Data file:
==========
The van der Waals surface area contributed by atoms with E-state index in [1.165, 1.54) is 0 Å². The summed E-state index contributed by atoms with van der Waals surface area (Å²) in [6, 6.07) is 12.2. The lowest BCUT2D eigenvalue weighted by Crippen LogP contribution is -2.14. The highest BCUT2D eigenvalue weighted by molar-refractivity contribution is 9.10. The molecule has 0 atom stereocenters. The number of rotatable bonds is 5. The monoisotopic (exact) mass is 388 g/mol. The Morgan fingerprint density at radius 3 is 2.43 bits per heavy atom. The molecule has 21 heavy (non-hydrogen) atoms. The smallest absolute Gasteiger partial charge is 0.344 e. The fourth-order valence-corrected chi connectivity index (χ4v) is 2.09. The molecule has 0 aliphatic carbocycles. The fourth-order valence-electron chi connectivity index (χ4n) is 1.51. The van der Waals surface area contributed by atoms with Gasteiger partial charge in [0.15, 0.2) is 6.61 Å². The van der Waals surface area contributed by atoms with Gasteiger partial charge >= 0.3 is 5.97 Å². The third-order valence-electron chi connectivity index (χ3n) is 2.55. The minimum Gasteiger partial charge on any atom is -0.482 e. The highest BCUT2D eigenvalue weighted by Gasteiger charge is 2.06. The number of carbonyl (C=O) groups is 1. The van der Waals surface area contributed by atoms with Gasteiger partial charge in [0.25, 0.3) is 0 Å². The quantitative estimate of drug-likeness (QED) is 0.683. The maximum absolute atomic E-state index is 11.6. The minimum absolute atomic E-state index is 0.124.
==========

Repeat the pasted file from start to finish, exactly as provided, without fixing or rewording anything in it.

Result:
The van der Waals surface area contributed by atoms with E-state index in [1.165, 1.54) is 0 Å². The summed E-state index contributed by atoms with van der Waals surface area (Å²) in [6, 6.07) is 12.2. The lowest BCUT2D eigenvalue weighted by Crippen LogP contribution is -2.14. The highest BCUT2D eigenvalue weighted by molar-refractivity contribution is 9.10. The molecule has 0 atom stereocenters. The number of rotatable bonds is 5. The monoisotopic (exact) mass is 388 g/mol. The Morgan fingerprint density at radius 3 is 2.43 bits per heavy atom. The molecule has 21 heavy (non-hydrogen) atoms. The smallest absolute Gasteiger partial charge is 0.344 e. The fourth-order valence-corrected chi connectivity index (χ4v) is 2.09. The molecule has 0 aliphatic carbocycles. The fourth-order valence-electron chi connectivity index (χ4n) is 1.51. The van der Waals surface area contributed by atoms with Gasteiger partial charge in [0.15, 0.2) is 6.61 Å². The van der Waals surface area contributed by atoms with Gasteiger partial charge >= 0.3 is 5.97 Å². The third-order valence-electron chi connectivity index (χ3n) is 2.55. The minimum Gasteiger partial charge on any atom is -0.482 e. The highest BCUT2D eigenvalue weighted by Gasteiger charge is 2.06. The number of carbonyl (C=O) groups is 1. The van der Waals surface area contributed by atoms with Gasteiger partial charge in [0.25, 0.3) is 0 Å². The quantitative estimate of drug-likeness (QED) is 0.683. The maximum absolute atomic E-state index is 11.6. The minimum absolute atomic E-state index is 0.124.